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a strange question about tires and air

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posted on Mar, 21 2017 @ 10:32 PM
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a reply to: StallionDuck

I could’t care less whether you believe me or not. I am correcting your information for the benefit of others.




posted on Mar, 22 2017 @ 08:40 AM
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originally posted by: Astyanax
a reply to: StallionDuck

I could’t care less whether you believe me or not. I am correcting your information for the benefit of others.


what an asshat

...and I'm still saying you're wrong. You'll be leading others astray.


People might believe you if you show your work. Just dont be a dick about it.


edit on 22-3-2017 by StallionDuck because: (no reason given)



posted on Mar, 22 2017 @ 08:58 AM
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On the same subject, has anyone ever seen the use of small ball bearings in a tire, about an ounce or two, to replace lead weights to balance the tire as it gets up to roadway speed? I have seen small, 3/16" to 1/4" ball bearings fall out of a tire when it was changed but couldn't get any information on it from the owner.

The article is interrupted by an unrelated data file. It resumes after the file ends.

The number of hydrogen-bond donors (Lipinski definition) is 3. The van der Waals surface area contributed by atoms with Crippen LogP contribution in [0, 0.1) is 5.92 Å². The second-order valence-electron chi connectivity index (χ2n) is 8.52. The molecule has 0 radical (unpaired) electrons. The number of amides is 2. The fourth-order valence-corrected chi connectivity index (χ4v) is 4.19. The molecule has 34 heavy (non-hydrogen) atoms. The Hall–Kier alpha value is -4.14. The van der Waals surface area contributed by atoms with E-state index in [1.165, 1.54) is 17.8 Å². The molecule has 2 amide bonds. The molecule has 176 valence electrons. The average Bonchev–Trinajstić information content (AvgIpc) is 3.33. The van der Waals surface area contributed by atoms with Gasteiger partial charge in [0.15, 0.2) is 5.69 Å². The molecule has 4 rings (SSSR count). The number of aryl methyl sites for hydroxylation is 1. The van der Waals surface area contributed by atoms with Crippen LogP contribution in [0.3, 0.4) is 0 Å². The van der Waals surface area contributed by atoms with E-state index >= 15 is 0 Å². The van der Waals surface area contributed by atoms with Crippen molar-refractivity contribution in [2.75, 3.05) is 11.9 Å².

Also, Nitrogen has been the go to gas in recent years to put in a well sealed tire. Unlike air molecules which eventually escape (that's why you must check your air pressures routinely, as well as for slow leaks and punctures) Nitrogen molecules are much larger than air molecules and are less likely to escape through the synthetic rubber compounds that make up a tire. Also, supposedly the nitrogen isn't affected by heat or cold as much as air molecules.



posted on Mar, 22 2017 @ 10:38 AM
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a reply to: NightFlight

Spot on. I use them in my tires because of the pressure difference. Since my tires are only inflated to 28psi (factory recommended), when it's cold outside (say 40s and even 50s) the pressure drops. In the 40s, the pressure drops low enough to trigger my alarms (25psi). When driving about a mile, the pressure will go up to 30psi.

With Nitrogen, the pressure doesn't change all that much if hardly at all.

Only drawback.... If you have even the smallest amount of O2 in that tire, you'll get moisture and that's not good.

It also seems to keep my tires from dry rotting too quickly. This happens in about 2-3 years if I'm lucky.



posted on Mar, 24 2017 @ 04:18 AM
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a reply to: StallionDuck


I'm still saying you're wrong.

See Ducky go quack.




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